Nets: Grading Brooklyn’s 2020 Draft picks and moves

LAKE BUENA VISTA, FLORIDA - AUGUST 06: Landry Shamet #20 of the Los Angeles Clippers (Photo by Ashley Landis-Pool/Getty Images)
LAKE BUENA VISTA, FLORIDA - AUGUST 06: Landry Shamet #20 of the Los Angeles Clippers (Photo by Ashley Landis-Pool/Getty Images) /
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Reggie Perry, Brooklyn Nets
FAYETTEVILLE, AR – FEBRUARY 15: Reggie Perry #1 of the Mississippi State Bulldogs (Photo by Wesley Hitt/Getty Images) /

Pick 57: PF Reggie Perry

The late second round of the NBA Draft borders on being a crapshoot, as half the selections are promising college players that will likely spend time in the G League and the other half are European players, half of which will likely never come to the NBA. The Nets, however, managed to unearth a potential diamond in the round, as they ended up with Reggie Perry following another trade with the Clippers that sent JUCO product Jay Scrubb to Los Angeles.

Perry is the truest essence of a throwback power forward, as the 6-10, 250 pound bulldozer is at his best when he can turn his back to the basket and plow over unsuspecting defenders. A double-double machine, Perry averaged 17.4 points and 10.1 rebounds per game during his final season in Starkville. Far from just a low-post bruiser, Perry has shown he can step out and hit a jumper when needed, hitting a respectable 32 percent of his three-point attempts. While not the best shot-blocker ever, his ability to contest shots on the defensive end should make him a disruptive presence on that end.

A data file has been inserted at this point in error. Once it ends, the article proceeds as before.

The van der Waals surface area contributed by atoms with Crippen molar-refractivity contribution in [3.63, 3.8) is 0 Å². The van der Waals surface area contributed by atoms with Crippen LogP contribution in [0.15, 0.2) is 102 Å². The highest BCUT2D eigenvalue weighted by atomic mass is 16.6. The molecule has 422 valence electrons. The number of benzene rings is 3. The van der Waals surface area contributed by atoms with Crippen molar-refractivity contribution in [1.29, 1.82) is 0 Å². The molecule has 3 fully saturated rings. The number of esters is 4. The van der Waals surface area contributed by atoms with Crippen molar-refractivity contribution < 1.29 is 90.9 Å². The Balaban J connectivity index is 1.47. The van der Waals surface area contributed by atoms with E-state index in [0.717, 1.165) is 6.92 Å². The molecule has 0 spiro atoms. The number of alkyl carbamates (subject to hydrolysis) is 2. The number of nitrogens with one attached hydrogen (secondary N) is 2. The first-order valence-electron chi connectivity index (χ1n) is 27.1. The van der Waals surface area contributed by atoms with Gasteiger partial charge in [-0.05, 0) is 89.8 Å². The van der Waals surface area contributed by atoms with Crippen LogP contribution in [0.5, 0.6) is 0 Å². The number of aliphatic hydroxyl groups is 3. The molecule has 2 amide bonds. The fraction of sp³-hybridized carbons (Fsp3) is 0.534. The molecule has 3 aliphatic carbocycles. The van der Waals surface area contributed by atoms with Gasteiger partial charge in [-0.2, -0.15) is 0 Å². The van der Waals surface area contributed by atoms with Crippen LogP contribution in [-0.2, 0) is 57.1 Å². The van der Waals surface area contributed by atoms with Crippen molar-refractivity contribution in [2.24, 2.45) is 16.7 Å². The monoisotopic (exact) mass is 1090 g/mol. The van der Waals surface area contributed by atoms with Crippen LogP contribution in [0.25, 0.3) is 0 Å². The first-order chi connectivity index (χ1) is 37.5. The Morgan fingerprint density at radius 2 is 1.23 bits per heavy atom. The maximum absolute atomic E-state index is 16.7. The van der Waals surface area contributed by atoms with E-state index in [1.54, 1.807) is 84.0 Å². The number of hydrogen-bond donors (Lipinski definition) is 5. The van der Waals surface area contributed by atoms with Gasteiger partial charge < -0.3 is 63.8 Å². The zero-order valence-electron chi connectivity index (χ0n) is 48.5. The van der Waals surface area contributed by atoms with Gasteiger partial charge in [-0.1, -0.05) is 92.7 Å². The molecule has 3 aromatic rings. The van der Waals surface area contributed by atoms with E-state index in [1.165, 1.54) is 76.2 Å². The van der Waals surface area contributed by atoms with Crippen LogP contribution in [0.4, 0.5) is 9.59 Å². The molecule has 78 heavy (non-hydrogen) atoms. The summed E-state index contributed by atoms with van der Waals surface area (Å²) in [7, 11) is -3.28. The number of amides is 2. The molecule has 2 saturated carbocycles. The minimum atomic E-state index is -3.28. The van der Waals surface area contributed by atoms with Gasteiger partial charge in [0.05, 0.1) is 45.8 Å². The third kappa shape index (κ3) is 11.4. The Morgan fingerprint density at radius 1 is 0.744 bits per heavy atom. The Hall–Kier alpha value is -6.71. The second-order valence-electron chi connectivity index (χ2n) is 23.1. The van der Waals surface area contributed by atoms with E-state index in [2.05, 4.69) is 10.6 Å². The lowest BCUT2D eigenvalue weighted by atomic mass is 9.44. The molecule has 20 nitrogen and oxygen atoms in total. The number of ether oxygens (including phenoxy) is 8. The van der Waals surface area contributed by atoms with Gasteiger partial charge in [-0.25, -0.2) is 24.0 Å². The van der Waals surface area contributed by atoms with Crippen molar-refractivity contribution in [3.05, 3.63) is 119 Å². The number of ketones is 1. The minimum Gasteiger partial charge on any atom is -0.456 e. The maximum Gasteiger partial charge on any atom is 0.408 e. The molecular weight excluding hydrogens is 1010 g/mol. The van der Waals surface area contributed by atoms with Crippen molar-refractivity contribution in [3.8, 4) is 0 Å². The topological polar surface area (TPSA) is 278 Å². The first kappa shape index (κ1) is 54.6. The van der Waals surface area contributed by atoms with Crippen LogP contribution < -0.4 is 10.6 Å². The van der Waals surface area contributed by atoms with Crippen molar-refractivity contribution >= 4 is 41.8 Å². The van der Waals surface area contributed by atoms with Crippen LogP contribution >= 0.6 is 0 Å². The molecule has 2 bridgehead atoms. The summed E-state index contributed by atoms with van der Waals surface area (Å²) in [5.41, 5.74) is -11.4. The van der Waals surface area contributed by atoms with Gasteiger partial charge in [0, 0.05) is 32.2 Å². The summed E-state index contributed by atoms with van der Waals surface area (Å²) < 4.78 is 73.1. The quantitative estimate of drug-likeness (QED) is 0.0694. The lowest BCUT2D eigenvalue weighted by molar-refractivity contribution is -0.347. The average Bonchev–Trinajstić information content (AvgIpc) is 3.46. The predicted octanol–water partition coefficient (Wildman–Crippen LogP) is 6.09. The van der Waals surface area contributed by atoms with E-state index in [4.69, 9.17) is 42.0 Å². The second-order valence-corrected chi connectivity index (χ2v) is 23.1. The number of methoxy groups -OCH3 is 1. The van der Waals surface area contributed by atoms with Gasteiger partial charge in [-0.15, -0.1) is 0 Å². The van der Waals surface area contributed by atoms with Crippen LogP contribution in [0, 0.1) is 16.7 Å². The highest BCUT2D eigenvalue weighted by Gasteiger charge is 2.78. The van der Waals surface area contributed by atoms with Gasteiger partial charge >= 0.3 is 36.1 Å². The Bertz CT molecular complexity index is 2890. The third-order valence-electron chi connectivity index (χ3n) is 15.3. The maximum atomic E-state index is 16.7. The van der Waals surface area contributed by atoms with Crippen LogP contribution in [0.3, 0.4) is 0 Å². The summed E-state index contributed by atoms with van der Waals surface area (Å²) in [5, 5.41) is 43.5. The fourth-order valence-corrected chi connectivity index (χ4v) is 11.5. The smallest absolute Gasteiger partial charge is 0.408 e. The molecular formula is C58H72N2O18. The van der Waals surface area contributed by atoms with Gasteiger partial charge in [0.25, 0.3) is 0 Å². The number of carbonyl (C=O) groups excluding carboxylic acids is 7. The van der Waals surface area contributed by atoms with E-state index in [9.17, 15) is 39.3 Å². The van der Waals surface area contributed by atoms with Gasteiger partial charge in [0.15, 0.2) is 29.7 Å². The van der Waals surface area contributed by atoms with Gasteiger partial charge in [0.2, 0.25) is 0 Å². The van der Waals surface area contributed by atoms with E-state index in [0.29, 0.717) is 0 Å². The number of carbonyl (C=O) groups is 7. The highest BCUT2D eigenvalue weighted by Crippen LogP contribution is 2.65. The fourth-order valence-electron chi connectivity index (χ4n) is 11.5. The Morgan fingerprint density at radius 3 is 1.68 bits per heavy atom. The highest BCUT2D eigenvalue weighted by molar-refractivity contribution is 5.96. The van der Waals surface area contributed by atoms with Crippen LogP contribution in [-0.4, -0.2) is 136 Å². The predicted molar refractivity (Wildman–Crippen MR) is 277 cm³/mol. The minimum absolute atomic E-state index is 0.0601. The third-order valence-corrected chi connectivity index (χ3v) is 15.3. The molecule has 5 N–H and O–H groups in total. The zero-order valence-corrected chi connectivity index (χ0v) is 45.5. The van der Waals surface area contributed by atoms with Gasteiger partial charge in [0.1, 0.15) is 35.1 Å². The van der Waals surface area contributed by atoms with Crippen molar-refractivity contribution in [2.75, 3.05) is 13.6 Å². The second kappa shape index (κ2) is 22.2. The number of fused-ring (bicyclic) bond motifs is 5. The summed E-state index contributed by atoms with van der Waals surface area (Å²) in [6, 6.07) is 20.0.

Having said that, there are reasons Perry went this late in the draft, namely his penchant for turning the ball over. 2.9 turnovers per game at the collegiate level, most of which were a result of Perry handling the ball and/or struggling to find open teammates when double-teamed, is simply an unacceptable mark. His size and determination are impressive, but there are questions about his ability to guard players on the perimeter or bigger forwards that have plus quickness.

While Perry isn’t the greatest athlete in the world, and 2019 second-rounder Nic Claxton might end up getting playing time before him, but this is some excellent value that Marks was able to get with the fourth-to-last pick in the draft. Perry might need to spend some time with Long Island to iron out the wrinkles, but he could end up with a very long career as a reliable backup if he continues to develop.

Grade: B+